US 20070002971 A1 Abstract A parameter representation of a multi-channel signal having several original channels includes a parameter set, which, when used together with at least one down-mix channel allows a multi-channel reconstruction. An additional level parameter is calculated such that an energy of the at least one downmix channel weighted by the level parameter is equal to a sum of energies of the original channels. The additional level parameter is transmitted to a multi-channel reconstructor together with the parameter set or together with a down-mix channel. An apparatus for generating a multi-channel representation uses the level parameter to correct the energy of the at least one transmitted down-mix channel before entering the down-mix signal into an up-mixer or within the up-mixing process.
Claims(14) 1. Apparatus for generating a level parameter within a parameter representation of a multi-channel signal having several original channels, the parameter representation comprising a parameter set, which, when used together with at least one down-mix channel, allows a multi-channel reconstruction, the apparatus comprising:
a level parameter calculator for calculating a level parameter, the level parameter being calculated such that an energy of the at least one downmix channel weighted by the level parameter is equal to a sum of energies of the original channels; and an output interface for generating output data including the level parameter and the parameter set or the level parameter and the at least one down-mix channel. 2. Apparatus in accordance with 3. Apparatus in accordance with in which the parameter calculator is operative to calculate a level parameter for each one of the frequency bands. 4. Apparatus in accordance with in which the level parameter calculator is operative to calculate a level parameter for each time period in a sequence of time periods of the at least one down-mix channel. 5. Apparatus in accordance with which includes, in a higher scaling layer, a second subgroup of parameters of the parameter set, which allow, together with the first subgroup, a reconstruction of a second subgroup of output channels, and in which the output interface is further operative to enter the level parameter into the lower scaling layer. 6. Apparatus in accordance with 7. Apparatus for generating a reconstructed multi-channel representation of an original multi-channel signal having at least three original channels using a parameter representation having a parameter set, which, when used together with at least one down-mix channel, allows a multi-channel reconstruction, the parameter representation including a level parameter, the level parameter being calculated such that an energy of the at least one downmix channel weighted by the level parameter is equal to a sum of energies of the original channels, the apparatus comprising:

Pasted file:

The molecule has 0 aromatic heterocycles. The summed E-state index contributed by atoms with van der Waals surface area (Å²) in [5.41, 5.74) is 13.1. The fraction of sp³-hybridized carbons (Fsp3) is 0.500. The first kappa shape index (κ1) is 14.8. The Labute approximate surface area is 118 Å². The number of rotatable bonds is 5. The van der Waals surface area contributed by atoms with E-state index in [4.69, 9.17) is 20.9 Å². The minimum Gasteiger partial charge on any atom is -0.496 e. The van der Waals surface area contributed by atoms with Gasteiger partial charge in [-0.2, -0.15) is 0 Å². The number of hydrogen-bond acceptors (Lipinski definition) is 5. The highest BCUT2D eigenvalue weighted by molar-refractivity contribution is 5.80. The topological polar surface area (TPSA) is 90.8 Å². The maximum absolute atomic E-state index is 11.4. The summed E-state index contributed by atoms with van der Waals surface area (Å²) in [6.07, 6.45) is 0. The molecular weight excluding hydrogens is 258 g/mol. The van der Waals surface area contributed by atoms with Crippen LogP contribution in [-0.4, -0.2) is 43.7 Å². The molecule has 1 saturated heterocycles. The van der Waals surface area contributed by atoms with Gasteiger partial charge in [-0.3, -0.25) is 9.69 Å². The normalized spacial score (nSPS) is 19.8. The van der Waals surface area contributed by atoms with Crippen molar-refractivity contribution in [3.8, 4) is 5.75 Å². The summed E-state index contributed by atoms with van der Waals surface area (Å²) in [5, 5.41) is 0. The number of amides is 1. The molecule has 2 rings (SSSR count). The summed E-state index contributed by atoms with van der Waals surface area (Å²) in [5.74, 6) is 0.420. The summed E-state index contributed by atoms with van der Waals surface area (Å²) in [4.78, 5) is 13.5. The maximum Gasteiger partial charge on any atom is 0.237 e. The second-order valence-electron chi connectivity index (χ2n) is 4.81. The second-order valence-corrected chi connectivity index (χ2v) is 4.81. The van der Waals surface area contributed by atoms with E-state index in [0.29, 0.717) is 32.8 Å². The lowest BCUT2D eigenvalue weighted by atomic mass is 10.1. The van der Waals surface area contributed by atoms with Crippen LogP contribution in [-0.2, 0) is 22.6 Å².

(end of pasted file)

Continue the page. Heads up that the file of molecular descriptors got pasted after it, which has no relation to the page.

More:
a level corrector for applying a level correction of the at least one down-mix channel using the level parameter so that a corrected multi-channel reconstruction by up-mixing using parameters in the parameter set is obtainable. 8. Apparatus in accordance with 9. Method of generating a level parameter within a parameter representation of a multi-channel signal having several original channels, the parameter representation comprising a parameter set, which, when used together with at least one down-mix channel, allows a multi-channel reconstruction, comprising: